He was not always a religious man, in fact before his conversion, he was pretty vain, egotistical, and a womanizer.  He wanted to go off and be a war hero, not because he really cared about serving his country.  It was another opportunity to get the ladies.

Igantius was a charismatic, attractive and passionate man who kept his army fighting even though they were loosing.  That was until the enemy fired a canon ball which took out his legs and at that point they surrendered.

This was the time before anesthesia so surgeries were very serious and there was a high mortality rate.  After Ignatius had his knee surgery to repair the damage he discovered that the doctors had actually shortened one of his legs so he was now walking with a limp.  A bone protruded from his leg and looked unsightly.  He nearly died during the surgery.  His leg was set but did not heal, so it was necessary to break it again and reset it, again without anesthesia.  Ignatius grew worse and was finally told by the doctors that he should prepare for death.  Having a limp was unacceptable for Igantius so he, against the doctors wishes, went in for a third surgery on his leg.

He spent months in recovery and being laid up in bed was bored out of his mind.  He would often ask  his brother for war novels and books about heroes until he finally ran out of them.  So his brother told him all he had left was the Life of Christ and the Lives of the Saints.  Ignatius was so bored that he read them.  He discovered something very interesting.  When he read the war stories about heroes and conquests he was excited but he found that after he put them down his heart was heavy and the excitement left him.  However, when he read the Life of Christ and the Lives of the Saints he was not only inspired and excited when he read it, but afterwards he realized that his heart remained lifted and there was an increase of faith, hope and love.  He imagined himself doing the things that St. Francis did and many of the other great saints... and thought "suppose I could do this."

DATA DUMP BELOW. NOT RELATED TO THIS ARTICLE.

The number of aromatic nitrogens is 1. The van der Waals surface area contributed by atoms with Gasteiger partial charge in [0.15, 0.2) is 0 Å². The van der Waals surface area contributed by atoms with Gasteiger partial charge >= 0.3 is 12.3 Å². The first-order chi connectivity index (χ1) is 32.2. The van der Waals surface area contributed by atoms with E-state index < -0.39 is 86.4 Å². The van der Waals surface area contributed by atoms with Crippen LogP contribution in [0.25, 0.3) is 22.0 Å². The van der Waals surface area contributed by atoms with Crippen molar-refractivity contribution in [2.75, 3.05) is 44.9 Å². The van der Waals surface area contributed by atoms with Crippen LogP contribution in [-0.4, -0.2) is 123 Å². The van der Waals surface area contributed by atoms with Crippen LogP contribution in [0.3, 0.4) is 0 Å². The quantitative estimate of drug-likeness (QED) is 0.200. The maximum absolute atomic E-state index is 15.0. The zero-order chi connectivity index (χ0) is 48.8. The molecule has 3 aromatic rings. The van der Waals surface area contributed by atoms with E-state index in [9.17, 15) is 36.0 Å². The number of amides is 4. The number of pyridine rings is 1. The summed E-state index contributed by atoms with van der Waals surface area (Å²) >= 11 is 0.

This seemingly tragic event in the life of St. Ignatius lead to his conversion and changed his life for the good, and all of us are forever blessed because of it.

It is often through the difficult times in our lives that we discover true joy.  Knee surgery may an fact be a very painful surgery and the recovery seems daunting but it is all worth if it we can have stronger knees and firmer hearts.

St. Paul encourages us:
You too must be patient.
Make your hearts firm,
because the coming of the Lord is at hand.

Maybe you are going through some suffering in your life right now.  It may be physical, back pain, knee pain, or difficulty getting around.  It may just be the difficulty of getting old.  You may be experiencing emotional suffering, depression, anxiety, loneliness, or despair.  It may be a spiritual suffering of desolation or the Dark Night, it may be suffering the loss of a loved one, the death of a parent or spouse or child.  It may be the pain of tension in your family, a divorce, or a child who has separated from the family.  It may be suffering a disappointment, a lost job, a friend who suddenly leaves you out, or some other kind of experience of rejection, isolation, or setback.  

Whatever you are going through is Holy Ground, because "The Lord hears the cry of the Poor."  "Be strong, Fear not!"  God is working in this so "Be patient, make your hearts firm" because this moment of brokenness can actually be your conversion.  The part of you that was so weak and feeble becomes strong and resilient.  

We celebrate and rejoice on this Gaudete Sunday because the Lord is so near.  The suffering will not last as long as you think it will.  The suffering is actually part of your conversion and strengthening in faith, hope and love.  

And like my father who can now play and jump in the leaves again and Ignatius who went on to be one of our greatest spiritual leaders, when you make it through it you will once more be able to enjoy life even more so, the pain will be gone, the weakness will be strengthened, and you may even discover that you have met God in the experience.  

So we too like John the Baptist may question:  "Are you the one who is to come or should we look for another?"  

Jesus said to them in reply, “Go and tell John what you hear and see:
the blind regain their sight,
the lame walk,
lepers are cleansed,
the deaf hear,
the dead are raised,
and the poor have the good news proclaimed to them.

We wear "rose" colored vestments on Gaudete Sunday as a sign that the end of our waiting is so near, the time of recovery is coming to an end, Christ's coming into your heart will be sooner than you think.  You will experience His healing and peace, goodness and joy.  We can rejoice because because  things will get better and sooner than you think.

I have no better way to end this than a classic song from the '70s "Ooh Child"

Ooh-oo childThings are gonna get easier

Ooh-oo child
Things'll get brighter
Ooh-oo child
Things are gonna get easier
Ooh-oo child
Things'll get brighter